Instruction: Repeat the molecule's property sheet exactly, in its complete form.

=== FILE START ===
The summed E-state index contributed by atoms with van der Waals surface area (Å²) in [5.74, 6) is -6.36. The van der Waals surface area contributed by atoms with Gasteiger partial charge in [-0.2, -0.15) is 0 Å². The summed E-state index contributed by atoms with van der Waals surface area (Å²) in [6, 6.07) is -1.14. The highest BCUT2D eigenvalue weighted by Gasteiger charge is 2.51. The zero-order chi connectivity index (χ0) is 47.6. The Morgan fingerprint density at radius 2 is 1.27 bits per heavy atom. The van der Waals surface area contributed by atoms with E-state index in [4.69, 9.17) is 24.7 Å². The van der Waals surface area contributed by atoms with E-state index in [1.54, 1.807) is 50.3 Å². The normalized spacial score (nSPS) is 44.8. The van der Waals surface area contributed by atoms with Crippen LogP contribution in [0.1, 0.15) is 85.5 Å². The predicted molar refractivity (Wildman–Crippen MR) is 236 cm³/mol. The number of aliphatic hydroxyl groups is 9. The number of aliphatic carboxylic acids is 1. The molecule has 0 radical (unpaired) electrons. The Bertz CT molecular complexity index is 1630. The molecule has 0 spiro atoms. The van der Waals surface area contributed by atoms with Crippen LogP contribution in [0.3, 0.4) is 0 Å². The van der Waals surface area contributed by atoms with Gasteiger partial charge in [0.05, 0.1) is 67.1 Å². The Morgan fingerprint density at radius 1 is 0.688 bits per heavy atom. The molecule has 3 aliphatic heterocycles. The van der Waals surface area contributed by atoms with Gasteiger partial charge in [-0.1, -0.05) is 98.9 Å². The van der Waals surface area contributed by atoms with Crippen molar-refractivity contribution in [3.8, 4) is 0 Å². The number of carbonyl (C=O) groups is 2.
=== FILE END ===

The summed E-state index contributed by atoms with van der Waals surface area (Å²) in [5.74, 6) is -6.36. The van der Waals surface area contributed by atoms with Gasteiger partial charge in [-0.2, -0.15) is 0 Å². The summed E-state index contributed by atoms with van der Waals surface area (Å²) in [6, 6.07) is -1.14. The highest BCUT2D eigenvalue weighted by Gasteiger charge is 2.51. The zero-order chi connectivity index (χ0) is 47.6. The Morgan fingerprint density at radius 2 is 1.27 bits per heavy atom. The van der Waals surface area contributed by atoms with E-state index in [4.69, 9.17) is 24.7 Å². The van der Waals surface area contributed by atoms with E-state index in [1.54, 1.807) is 50.3 Å². The normalized spacial score (nSPS) is 44.8. The van der Waals surface area contributed by atoms with Crippen LogP contribution in [0.1, 0.15) is 85.5 Å². The predicted molar refractivity (Wildman–Crippen MR) is 236 cm³/mol. The number of aliphatic hydroxyl groups is 9. The number of aliphatic carboxylic acids is 1. The molecule has 0 radical (unpaired) electrons. The Bertz CT molecular complexity index is 1630. The molecule has 0 spiro atoms. The van der Waals surface area contributed by atoms with Crippen LogP contribution in [0.3, 0.4) is 0 Å². The van der Waals surface area contributed by atoms with Gasteiger partial charge in [0.05, 0.1) is 67.1 Å². The Morgan fingerprint density at radius 1 is 0.688 bits per heavy atom. The molecule has 3 aliphatic heterocycles. The van der Waals surface area contributed by atoms with Gasteiger partial charge in [-0.1, -0.05) is 98.9 Å². The van der Waals surface area contributed by atoms with Crippen molar-refractivity contribution in [3.8, 4) is 0 Å². The number of carbonyl (C=O) groups is 2.